4. Many LHA tenants do not have the facility to pay a deposit or provide a guarantor, both of which are pretty much essential for the private landlord these days. Indeed, again somewhat ironically, some private landlords will want a higher deposit from an LHA tenant than from a private tenant, as a hedge against the perception, rightly or wrongly, of higher financial risk.
On deposits, I have often wondered whether it might be possible for the state to take a role, by providing deposit loans, which could be paid directly into the state run Deposit Protection Scheme, and which would be paid back over the course of the tenancy by direct collection out of the benefits before they reach the tenant?[DG] I agree with this solution, in my research with low income consumers the lack of any savings or up-front cash caused significant problems. The DWP could retain control over the DPS amount and if it were not returned in full then either take up the matter with the landlord or reclaim the sum from the tenant.
5. There is an ironic incentive for LHA tenant not to pay rent on time and to build up arrears. Some private sector tenants would like to move into social housing, and in these cases there is a perception that there is a requirement not to make oneself intentionally homeless. Thus some tenants take the view that the best route to getting a social sector home is to stop rent payments and get eventually evicted. Obviously this only applies in a minority of cases. I have personally experienced this situation. [DG] Don’t get me started on social housing. Social housing tenants get an exceptionally generous settlement from the taxpayer and this leads to a race to the bottom to qualify for social housing. I would love to spend nine months or so focusing on housing policy if anyone out there wants to fund it.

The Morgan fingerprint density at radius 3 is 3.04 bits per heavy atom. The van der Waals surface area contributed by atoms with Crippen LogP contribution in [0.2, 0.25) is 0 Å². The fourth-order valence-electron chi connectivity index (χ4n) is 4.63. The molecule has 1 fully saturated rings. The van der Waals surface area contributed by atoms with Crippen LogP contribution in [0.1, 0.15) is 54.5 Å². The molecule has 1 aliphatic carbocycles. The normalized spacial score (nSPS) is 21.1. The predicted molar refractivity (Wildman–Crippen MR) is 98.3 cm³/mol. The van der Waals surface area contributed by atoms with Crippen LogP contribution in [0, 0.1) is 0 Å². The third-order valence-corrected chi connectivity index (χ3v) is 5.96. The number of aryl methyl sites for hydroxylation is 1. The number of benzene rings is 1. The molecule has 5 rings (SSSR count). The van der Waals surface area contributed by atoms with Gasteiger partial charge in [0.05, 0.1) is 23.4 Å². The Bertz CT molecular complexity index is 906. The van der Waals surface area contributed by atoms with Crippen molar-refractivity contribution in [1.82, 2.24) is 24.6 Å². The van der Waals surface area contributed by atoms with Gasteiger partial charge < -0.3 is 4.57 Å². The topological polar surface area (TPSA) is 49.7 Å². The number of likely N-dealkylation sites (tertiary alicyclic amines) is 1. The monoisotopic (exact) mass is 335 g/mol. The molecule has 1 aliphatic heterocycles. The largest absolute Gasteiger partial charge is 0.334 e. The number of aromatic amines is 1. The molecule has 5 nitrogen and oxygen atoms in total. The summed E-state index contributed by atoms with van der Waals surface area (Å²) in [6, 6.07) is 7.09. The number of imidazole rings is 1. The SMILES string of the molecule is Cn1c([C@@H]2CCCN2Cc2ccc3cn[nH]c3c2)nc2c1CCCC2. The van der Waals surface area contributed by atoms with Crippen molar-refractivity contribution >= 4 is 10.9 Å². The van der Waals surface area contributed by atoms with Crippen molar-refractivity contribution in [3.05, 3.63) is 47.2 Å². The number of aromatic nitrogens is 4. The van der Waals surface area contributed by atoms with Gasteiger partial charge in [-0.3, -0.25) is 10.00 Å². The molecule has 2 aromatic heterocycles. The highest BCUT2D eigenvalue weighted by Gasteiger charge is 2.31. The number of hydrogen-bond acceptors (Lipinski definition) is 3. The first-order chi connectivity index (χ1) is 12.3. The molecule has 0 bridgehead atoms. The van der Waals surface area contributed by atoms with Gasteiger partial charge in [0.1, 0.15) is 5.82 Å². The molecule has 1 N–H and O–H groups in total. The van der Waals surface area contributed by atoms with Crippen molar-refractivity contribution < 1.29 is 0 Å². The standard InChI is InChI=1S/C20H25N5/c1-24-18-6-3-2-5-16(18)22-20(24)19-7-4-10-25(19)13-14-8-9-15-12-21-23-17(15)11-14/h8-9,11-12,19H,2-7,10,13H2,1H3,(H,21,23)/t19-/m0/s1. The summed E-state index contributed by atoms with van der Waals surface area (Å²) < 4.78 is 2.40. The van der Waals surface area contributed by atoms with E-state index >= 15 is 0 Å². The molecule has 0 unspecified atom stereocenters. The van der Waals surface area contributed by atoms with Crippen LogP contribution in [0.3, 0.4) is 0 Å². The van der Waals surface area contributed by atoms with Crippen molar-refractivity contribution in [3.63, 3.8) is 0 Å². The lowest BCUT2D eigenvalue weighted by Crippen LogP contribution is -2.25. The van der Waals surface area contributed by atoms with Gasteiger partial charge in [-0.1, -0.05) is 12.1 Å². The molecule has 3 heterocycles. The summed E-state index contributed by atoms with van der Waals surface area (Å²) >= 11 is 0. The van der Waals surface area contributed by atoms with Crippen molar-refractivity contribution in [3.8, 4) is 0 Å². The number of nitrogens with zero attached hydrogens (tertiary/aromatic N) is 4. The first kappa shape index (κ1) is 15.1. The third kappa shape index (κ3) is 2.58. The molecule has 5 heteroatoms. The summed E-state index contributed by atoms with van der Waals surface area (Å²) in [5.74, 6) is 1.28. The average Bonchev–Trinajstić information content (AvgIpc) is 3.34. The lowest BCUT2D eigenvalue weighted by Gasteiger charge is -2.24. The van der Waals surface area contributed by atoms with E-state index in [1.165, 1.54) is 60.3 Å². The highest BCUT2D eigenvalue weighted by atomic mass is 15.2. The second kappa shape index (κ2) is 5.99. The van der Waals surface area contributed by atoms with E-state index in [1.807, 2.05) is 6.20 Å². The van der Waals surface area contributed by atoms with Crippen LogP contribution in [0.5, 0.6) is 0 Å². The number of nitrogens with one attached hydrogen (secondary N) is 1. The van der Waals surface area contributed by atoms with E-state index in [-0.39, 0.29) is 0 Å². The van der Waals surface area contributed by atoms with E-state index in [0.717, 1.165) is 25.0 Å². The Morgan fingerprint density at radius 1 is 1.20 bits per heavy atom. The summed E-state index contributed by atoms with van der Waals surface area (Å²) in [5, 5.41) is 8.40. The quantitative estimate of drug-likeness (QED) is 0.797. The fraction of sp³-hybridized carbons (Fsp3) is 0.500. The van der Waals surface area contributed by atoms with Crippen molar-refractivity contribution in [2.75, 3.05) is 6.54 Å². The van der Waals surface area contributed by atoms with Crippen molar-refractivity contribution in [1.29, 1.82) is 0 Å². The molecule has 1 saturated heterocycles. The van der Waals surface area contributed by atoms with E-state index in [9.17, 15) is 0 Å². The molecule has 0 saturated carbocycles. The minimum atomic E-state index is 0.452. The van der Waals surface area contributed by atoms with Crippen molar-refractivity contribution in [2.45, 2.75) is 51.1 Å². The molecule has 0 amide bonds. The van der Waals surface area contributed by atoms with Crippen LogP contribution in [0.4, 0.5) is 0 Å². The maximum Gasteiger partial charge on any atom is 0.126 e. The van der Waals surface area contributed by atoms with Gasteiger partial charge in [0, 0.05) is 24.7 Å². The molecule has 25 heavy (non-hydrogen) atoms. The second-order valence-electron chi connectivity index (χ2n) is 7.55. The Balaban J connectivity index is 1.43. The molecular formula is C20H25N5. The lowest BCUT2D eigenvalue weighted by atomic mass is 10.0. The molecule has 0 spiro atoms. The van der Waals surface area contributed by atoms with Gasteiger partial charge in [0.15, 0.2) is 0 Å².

6. There are concerns about the quality of the tenants themselves i.e. will they look after the property, will there be any anti-social or even criminal behaviour. For example, in my 25 years of property letting I have had not one but two cases in which a property that I had rented out ended up, without my knowledge, being used for drug dealing and prostitution. And that is from a small portfolio with most of my properties going to working tenants.
Of course this worry also applies to tenants who are not in receipt of benefits. Currently the law is too weak in this area. If a property is leasehold, thelandlord theoretically runs the risk of a forfeiture action i.e. losing the property, whilst the tenant in comparison is in a fairly unassailable position, as even serious anti-social behaviour is not a mandatory ground for the termination of the tenancy contact under the Landlord and Tenant Act 1985. Landlords know this and so, when faced with antisocial behaviour, are not willing to take the financial risk of applying to court for the tenancy to be ended. Another factor is that most private sector landlords
I hope that this brief but frank outline of some of the difficulties faced by private landlords is of some use. I do not claim that it is comprehensive. The quote below I think sums it up nicely.
To be honest much of what is proposed in the UC system will not make much of a change to these private sector landlord worries. However, the general uncertainty that is bound to accompany such a major change to the benefit system will only exacerbate an already fairly poor situation. This is why I think that your UC calculator is genuinely useful. If private sector landlords are not going to run to the hills then they have got to be sure, prior to contract, that the applicant they are dealing with will be entitled to claim enough to cover the tenancy costs.
The premium version of the Universal Credit calculator can separate out the housing element even when a claimant moves into work. To make a licensing enquiry, please contact me.